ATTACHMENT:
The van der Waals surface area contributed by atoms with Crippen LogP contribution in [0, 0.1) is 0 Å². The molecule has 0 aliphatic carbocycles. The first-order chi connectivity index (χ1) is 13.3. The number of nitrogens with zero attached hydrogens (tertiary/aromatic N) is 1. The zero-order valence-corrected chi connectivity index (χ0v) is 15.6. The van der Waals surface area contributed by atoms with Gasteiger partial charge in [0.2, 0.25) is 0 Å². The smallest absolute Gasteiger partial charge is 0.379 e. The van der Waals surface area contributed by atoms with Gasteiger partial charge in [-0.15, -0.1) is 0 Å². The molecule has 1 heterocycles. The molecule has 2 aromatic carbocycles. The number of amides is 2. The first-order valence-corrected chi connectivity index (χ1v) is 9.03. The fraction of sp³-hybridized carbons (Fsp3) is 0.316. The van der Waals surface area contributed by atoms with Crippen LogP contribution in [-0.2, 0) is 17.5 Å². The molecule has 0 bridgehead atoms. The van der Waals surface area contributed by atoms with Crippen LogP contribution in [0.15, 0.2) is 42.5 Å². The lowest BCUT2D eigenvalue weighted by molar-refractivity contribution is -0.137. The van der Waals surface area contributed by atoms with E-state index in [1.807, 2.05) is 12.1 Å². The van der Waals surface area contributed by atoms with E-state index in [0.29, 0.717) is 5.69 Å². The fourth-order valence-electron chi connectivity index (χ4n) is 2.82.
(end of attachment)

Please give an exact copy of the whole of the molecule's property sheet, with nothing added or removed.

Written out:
The van der Waals surface area contributed by atoms with Crippen LogP contribution in [0, 0.1) is 0 Å². The molecule has 0 aliphatic carbocycles. The first-order chi connectivity index (χ1) is 13.3. The number of nitrogens with zero attached hydrogens (tertiary/aromatic N) is 1. The zero-order valence-corrected chi connectivity index (χ0v) is 15.6. The van der Waals surface area contributed by atoms with Gasteiger partial charge in [0.2, 0.25) is 0 Å². The smallest absolute Gasteiger partial charge is 0.379 e. The van der Waals surface area contributed by atoms with Gasteiger partial charge in [-0.15, -0.1) is 0 Å². The molecule has 1 heterocycles. The molecule has 2 aromatic carbocycles. The number of amides is 2. The first-order valence-corrected chi connectivity index (χ1v) is 9.03. The fraction of sp³-hybridized carbons (Fsp3) is 0.316. The van der Waals surface area contributed by atoms with Crippen LogP contribution in [-0.2, 0) is 17.5 Å². The molecule has 0 bridgehead atoms. The van der Waals surface area contributed by atoms with Crippen LogP contribution in [0.15, 0.2) is 42.5 Å². The lowest BCUT2D eigenvalue weighted by molar-refractivity contribution is -0.137. The van der Waals surface area contributed by atoms with E-state index in [1.807, 2.05) is 12.1 Å². The van der Waals surface area contributed by atoms with E-state index in [0.29, 0.717) is 5.69 Å². The fourth-order valence-electron chi connectivity index (χ4n) is 2.82.